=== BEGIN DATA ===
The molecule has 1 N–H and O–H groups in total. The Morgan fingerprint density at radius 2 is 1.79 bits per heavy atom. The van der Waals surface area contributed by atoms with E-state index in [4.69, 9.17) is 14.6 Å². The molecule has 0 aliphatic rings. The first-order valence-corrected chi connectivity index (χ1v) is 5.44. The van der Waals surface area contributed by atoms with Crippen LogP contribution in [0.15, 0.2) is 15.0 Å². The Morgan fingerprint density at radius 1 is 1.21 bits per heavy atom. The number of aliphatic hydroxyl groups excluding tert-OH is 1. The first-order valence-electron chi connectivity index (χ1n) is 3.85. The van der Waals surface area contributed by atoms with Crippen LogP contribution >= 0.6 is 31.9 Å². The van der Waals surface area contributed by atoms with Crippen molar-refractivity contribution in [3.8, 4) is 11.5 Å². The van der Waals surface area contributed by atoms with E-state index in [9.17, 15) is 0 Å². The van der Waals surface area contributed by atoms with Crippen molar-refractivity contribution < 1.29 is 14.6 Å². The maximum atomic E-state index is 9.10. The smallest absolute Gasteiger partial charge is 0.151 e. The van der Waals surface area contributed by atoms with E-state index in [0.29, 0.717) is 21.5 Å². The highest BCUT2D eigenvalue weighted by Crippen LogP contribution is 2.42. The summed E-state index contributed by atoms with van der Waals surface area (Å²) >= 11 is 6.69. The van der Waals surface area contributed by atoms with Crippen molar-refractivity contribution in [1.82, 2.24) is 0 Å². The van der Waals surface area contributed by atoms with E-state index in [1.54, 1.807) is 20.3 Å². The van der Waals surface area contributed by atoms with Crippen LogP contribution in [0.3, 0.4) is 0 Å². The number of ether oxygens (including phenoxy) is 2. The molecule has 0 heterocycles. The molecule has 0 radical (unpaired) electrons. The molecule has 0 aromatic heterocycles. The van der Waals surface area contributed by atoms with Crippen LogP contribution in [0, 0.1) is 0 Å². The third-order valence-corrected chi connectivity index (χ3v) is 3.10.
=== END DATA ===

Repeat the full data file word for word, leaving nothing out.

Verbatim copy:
The molecule has 1 N–H and O–H groups in total. The Morgan fingerprint density at radius 2 is 1.79 bits per heavy atom. The van der Waals surface area contributed by atoms with E-state index in [4.69, 9.17) is 14.6 Å². The molecule has 0 aliphatic rings. The first-order valence-corrected chi connectivity index (χ1v) is 5.44. The van der Waals surface area contributed by atoms with Crippen LogP contribution in [0.15, 0.2) is 15.0 Å². The Morgan fingerprint density at radius 1 is 1.21 bits per heavy atom. The number of aliphatic hydroxyl groups excluding tert-OH is 1. The first-order valence-electron chi connectivity index (χ1n) is 3.85. The van der Waals surface area contributed by atoms with Crippen LogP contribution >= 0.6 is 31.9 Å². The van der Waals surface area contributed by atoms with Crippen molar-refractivity contribution in [3.8, 4) is 11.5 Å². The van der Waals surface area contributed by atoms with E-state index in [9.17, 15) is 0 Å². The van der Waals surface area contributed by atoms with Crippen molar-refractivity contribution < 1.29 is 14.6 Å². The maximum atomic E-state index is 9.10. The smallest absolute Gasteiger partial charge is 0.151 e. The van der Waals surface area contributed by atoms with E-state index in [0.29, 0.717) is 21.5 Å². The highest BCUT2D eigenvalue weighted by Crippen LogP contribution is 2.42. The summed E-state index contributed by atoms with van der Waals surface area (Å²) >= 11 is 6.69. The van der Waals surface area contributed by atoms with Crippen molar-refractivity contribution in [1.82, 2.24) is 0 Å². The van der Waals surface area contributed by atoms with E-state index in [1.54, 1.807) is 20.3 Å². The van der Waals surface area contributed by atoms with Crippen LogP contribution in [0.3, 0.4) is 0 Å². The number of ether oxygens (including phenoxy) is 2. The molecule has 0 heterocycles. The molecule has 0 radical (unpaired) electrons. The molecule has 0 aromatic heterocycles. The van der Waals surface area contributed by atoms with Crippen LogP contribution in [0, 0.1) is 0 Å². The third-order valence-corrected chi connectivity index (χ3v) is 3.10.